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Six-hour Elgaar case search at DU professor’s home

Earlier, searches had preceded the arrests of most of the 10 activists

Pheroze L. Vincent   |   New Delhi   |   Published 10.09.19, 08:20 PM

A Pune police team on Tuesday searched the Noida home of an associate professor of Delhi University in connection with the 2017 Elgaar Parishad case where ten rights activists have been in prison for more than a year while on trial for alleged Maoist links and other charges.

Hany Babu M.T., a teacher of linguistics at DU’s English department, is a convener of the Committee for Defence and Release of G.N. Saibaba — a suspended varsity professor serving a life term in Nagpur jail for links with the banned CPI (Maoist).

The Elgaar Parishad meeting in Pune on December 31, 2017 — held by Ambedkarite activists to commemorate the second centenary of the Battle of Koregaon — is being probed for alleged Maoist links, incitement of violence that followed and an alleged plot to attack the Prime Minister’s rallies.

According to Pune police, Maoists had supported the Elgaar Parishad conclave and inflammatory speeches there had led to violent clashes at the Koregaon-Bhima memorial the next day.

Pune assistant commissioner of police Shivaji Pawar, who led the search, confirmed the search and seizure at Babu’s home in Noida’s Sector 78 as part of the Elgaar Parishad case under the Unlawful Activities Prevention Act and several sections of the Indian Penal Code.

Babu said the items seized during the six-hour search included his mobile phone, two laptops, four external hard drives with years of academic research, several pen drives, two booklets of the Saibaba defence committee, social scientist N. Venugopal’s book Understanding Maoists, and Y. Naveen Babu’s MPhil dissertation, From Varna to Jati-Political Economy of Caste in Indian Social Formation.

Naveen Babu, a Naxalite leader, was killed by police in 2000 in an alleged encounter.

“There were 15 to 20 officers who came at 6.30am. The Uttar Pradesh police in uniform, and the Pune police in plainclothes,” Hany Babu told The Telegraph.

“An officer said they did not require a search warrant. My wife (a teacher at Miranda House college) and daughter (a student of Class X) were not allowed to leave and none of us were allowed to use any electronic device. We requested them to let our daughter go, as she had an important orchestra practice, but she was not allowed to go to school,” he said.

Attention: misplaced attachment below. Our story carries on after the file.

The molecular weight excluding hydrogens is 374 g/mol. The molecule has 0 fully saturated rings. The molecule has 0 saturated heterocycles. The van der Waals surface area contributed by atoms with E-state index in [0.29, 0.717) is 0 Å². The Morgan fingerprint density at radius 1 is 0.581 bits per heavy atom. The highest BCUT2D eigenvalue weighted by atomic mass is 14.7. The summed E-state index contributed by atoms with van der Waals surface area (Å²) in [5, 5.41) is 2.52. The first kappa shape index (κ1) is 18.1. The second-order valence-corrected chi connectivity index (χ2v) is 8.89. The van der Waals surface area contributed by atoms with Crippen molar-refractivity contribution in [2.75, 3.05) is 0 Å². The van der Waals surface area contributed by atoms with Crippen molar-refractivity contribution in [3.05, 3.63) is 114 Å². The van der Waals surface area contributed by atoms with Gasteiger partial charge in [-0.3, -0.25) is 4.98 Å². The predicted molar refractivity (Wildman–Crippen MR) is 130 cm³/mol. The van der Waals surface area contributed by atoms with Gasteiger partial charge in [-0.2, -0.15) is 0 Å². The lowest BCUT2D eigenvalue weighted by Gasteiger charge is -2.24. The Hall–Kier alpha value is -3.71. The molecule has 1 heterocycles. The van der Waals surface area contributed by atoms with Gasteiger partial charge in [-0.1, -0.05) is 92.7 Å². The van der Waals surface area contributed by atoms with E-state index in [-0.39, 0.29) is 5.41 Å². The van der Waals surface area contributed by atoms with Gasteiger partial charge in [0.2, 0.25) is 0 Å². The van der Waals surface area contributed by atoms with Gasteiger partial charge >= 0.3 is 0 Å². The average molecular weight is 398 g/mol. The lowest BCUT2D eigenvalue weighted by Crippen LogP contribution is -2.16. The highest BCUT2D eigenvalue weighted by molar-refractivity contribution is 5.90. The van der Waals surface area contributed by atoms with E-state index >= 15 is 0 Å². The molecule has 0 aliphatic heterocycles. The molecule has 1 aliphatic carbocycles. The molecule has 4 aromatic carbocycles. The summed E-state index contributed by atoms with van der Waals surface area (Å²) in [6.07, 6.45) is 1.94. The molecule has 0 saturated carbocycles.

“The whole house was searched. The only question they asked me was about a boarding pass of mine they found of a recent flight to Mumbai where I had accompanied my daughter for a concert. They also asked if I had visited any foreign country. Nothing else was asked nor did they tell me what they were looking for.”

Babu said the police had also taken control of all his email and social media accounts and he had no access to them now. “This is a concerted effort to fabricate evidence, intimidate, and silence any dissenting voice.”

Babu was handed a panchnama (seizure memo) in Marathi — with a copy in English — after the search.

Earlier, searches had preceded the arrests of most of the 10 activists — over which the Office of the United Nations High Commissioner for Human Rights has expressed concern.

Two of those in prison — Saibaba’s lawyer Surendra Gadling and Rona Wilson, spokesperson for the Committee for the Release of Political Prisoners — were part of the Saibaba defence committee.

Babu said he has not spoken to either in the past one-and-a-half years, nor was he associated with the Elgaar Parishad.

Delhi University Teachers Association president Rajib Ray described Babu as an “active participant” in struggles for academic freedom and democratic rights.

“Not only has he been an outstanding teacher, he has also been an active participant in struggles for academic freedom, democratic right, lawful and democratic functioning of the university, and equal access to university education and social justice,” Ray said.

“Such raids without search warrants are against the very essence of democracy, individual freedom, and open the door for planting evidence. Arbitrary use of instruments of the state to harass and intimidate dissent is inexcusable.”


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